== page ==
An annotated bibliography is a list of the sources you used to research a topic, where each citation is followed by a short paragraph (~150 words) that tells the reader about the source's relevance, accuracy, and quality. These annotations are a great place to summarize each source for your readers and tell them why that source was useful to you -- or even why it was not.
Below is an example of an annotated bibliography citation cited and formatted in APA style (7th ed.):
Duarte, F., & Ratti, C. (2018). The impact of autonomous vehicles on cities: A review. Journal of Urban Technology, 25(4), 3-18. https://doi.org/10.1080/10630732.2018.1493883
The authors argue that the adoption of autonomous vehicles (AVs) represents an opportunity to embrace urban transformation. Cities were designed to incorporate the rise of the automobile, and the authors urge city planners, administrators, policymakers, and engineers to use the major technological advancements in AVs to rethink how cities are designed. The article poses crucial questions (such as will AVs lead to more or fewer cars on the road, how will AVs affect parking, and how AVs impact urban sprawl) that will be essential considerations as cities begin to grapple with the advances in AVs, and how to best implement change to improve urban life. Overall it was a thoughtful and insightful article covering the history of vehicles influencing city planning and how AVs might impact the future.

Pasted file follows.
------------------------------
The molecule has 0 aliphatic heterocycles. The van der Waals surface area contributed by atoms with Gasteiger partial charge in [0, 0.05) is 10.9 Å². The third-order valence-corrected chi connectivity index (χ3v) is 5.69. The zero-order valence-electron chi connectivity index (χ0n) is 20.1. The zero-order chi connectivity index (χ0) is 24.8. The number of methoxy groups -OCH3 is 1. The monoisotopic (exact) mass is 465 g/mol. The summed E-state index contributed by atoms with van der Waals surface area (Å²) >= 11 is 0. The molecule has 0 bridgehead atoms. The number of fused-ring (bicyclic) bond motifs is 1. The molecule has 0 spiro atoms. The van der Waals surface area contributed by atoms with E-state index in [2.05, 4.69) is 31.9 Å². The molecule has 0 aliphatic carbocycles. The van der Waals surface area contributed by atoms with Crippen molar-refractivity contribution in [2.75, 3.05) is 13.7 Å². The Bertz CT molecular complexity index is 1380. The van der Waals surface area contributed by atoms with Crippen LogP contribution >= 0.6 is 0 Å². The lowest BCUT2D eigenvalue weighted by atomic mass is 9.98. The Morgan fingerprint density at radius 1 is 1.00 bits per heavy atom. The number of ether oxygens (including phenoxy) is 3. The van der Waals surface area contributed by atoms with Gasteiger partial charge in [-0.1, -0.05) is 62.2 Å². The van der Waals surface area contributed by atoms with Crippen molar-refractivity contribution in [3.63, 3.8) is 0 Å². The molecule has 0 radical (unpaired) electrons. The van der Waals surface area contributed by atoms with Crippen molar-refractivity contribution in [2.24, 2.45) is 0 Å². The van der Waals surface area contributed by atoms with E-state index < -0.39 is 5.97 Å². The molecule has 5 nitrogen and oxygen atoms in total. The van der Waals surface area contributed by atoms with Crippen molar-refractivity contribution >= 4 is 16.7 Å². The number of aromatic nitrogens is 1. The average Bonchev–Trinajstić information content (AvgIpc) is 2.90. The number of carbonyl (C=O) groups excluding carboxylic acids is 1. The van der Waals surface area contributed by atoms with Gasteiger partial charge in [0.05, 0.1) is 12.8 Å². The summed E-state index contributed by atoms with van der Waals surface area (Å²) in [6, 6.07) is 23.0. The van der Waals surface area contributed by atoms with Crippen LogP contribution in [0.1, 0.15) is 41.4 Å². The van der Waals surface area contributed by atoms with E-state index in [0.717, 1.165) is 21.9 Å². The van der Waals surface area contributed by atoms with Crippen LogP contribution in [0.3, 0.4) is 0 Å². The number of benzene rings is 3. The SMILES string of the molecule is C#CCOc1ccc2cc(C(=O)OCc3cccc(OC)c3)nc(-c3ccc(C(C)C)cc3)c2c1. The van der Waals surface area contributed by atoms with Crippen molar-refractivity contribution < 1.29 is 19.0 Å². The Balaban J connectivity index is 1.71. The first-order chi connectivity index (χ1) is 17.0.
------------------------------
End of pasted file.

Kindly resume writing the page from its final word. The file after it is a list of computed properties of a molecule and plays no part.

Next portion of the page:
Annotated bibliographies are formatted and ordered much the same as you would a reference list:
For an example of an annotated bibliography formatted in APA style (7th ed.), see the following sample document: